Facebook Says New iOS 14 Privacy Features Could Kill Its Ad Network

Opt-in Tracking Could Cut Ad Revenue in Half
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In another example of how much more emphasis Apple puts on protecting the privacy of its users than catering to big developers, Facebook is railing against new privacy changes in iOS 14 that could have a massive impact on the advertising business that forms the bread and butter of the social media giant.

While Facebook is of course free for consumers, somebody has to pay for all of the infrastructure that allows it to support nearly a billion end users, and as with many other “free” services, the bulk of that comes from the advertising that Facebook serves up to hundreds of millions of people each day.

As Google discovered almost two decades ago, however, when it comes to pushing ads, the real money can only be found in targeted advertising, since businesses are willing to pay considerably more when they know their ads are going to be seen by the proper sets of eyeballs.

In other words, rather than just showing a random ad for something like tennis balls to everybody who visits Facebook, there’s far more value for those ads to be shown to people who are more likely to buy tennis balls — those who have demonstrated an interest in sports in general, or even in tennis more specifically.

Over the years, advertisers and web developers have built up a fairly complicated network to track all of this information, building connections between your activity on sites like Facebook, Google, and Amazon to show you the most relevant ads, which results in more money in the pockets of these internet giants who are effectively selling your attention as their actual “product.”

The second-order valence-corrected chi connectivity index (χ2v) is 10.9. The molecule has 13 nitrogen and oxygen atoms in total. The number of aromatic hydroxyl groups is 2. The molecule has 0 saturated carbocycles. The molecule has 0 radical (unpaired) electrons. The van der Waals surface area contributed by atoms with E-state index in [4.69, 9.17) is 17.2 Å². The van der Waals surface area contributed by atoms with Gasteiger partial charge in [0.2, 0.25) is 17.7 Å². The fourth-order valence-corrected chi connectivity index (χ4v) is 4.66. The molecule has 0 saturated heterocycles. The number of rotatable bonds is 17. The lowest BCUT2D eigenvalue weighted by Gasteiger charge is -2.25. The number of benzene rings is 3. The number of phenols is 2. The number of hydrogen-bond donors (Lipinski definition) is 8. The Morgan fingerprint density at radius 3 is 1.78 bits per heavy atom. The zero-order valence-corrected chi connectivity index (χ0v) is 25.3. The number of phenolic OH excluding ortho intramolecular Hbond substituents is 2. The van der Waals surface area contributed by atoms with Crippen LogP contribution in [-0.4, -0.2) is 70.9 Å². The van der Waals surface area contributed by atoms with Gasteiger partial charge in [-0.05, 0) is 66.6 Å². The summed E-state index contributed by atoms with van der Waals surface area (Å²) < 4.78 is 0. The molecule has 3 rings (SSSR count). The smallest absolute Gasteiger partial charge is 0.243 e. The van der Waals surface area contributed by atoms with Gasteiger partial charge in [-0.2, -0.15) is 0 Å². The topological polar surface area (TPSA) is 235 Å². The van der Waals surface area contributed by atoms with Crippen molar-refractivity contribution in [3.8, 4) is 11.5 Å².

If you’ve ever wondered why products that you searched for on Amazon suddenly show up in ads on Facebook, it’s because these tracking networks are working as designed, and while some have no problem with the technology — after all, if you’re going to see ads anyway, they might as well be ads that actually interest you — others consider it a huge invasion of privacy and are even maybe a bit creeped out by the idea that their every move is being tracked.

Apple and Advertising

Apple is of course about the only big tech company that has virtually no interest in becoming an advertiser at all, as it makes almost all of its money from selling hardware and tangible services directly to consumers. In fact, other than its abandoned iAd network, Apple has never been in the business of selling advertising, and the closest it comes to making money directly off of that is its multi-billion dollar deal with Google for default search engine placement in Safari.

This puts Apple in a particularly unique position to focus in user privacy instead, since it has virtually nothing to lose by introducing technologies that help close the door on invasive search tracking, and it’s been gradually upping its game over the past few years with several new features in Safari that discourage this kind of tracking.

Now Apple is taking the next big step in iOS 14, which will require users to grant permission whenever an app or website wants to use a unique advertising identifier to track a user.

This identifier called the IDFA, or “Identifier for Advertisers,” is a unique device ID number that remains the same across every app and website you visit. While it doesn’t specifically identify you personally, it does let advertising networks know every ad you’ve seen and every site you’ve visited, allowing them to draw the necessary connections to bolster the effectiveness of their ads, especially when taken in the aggregate.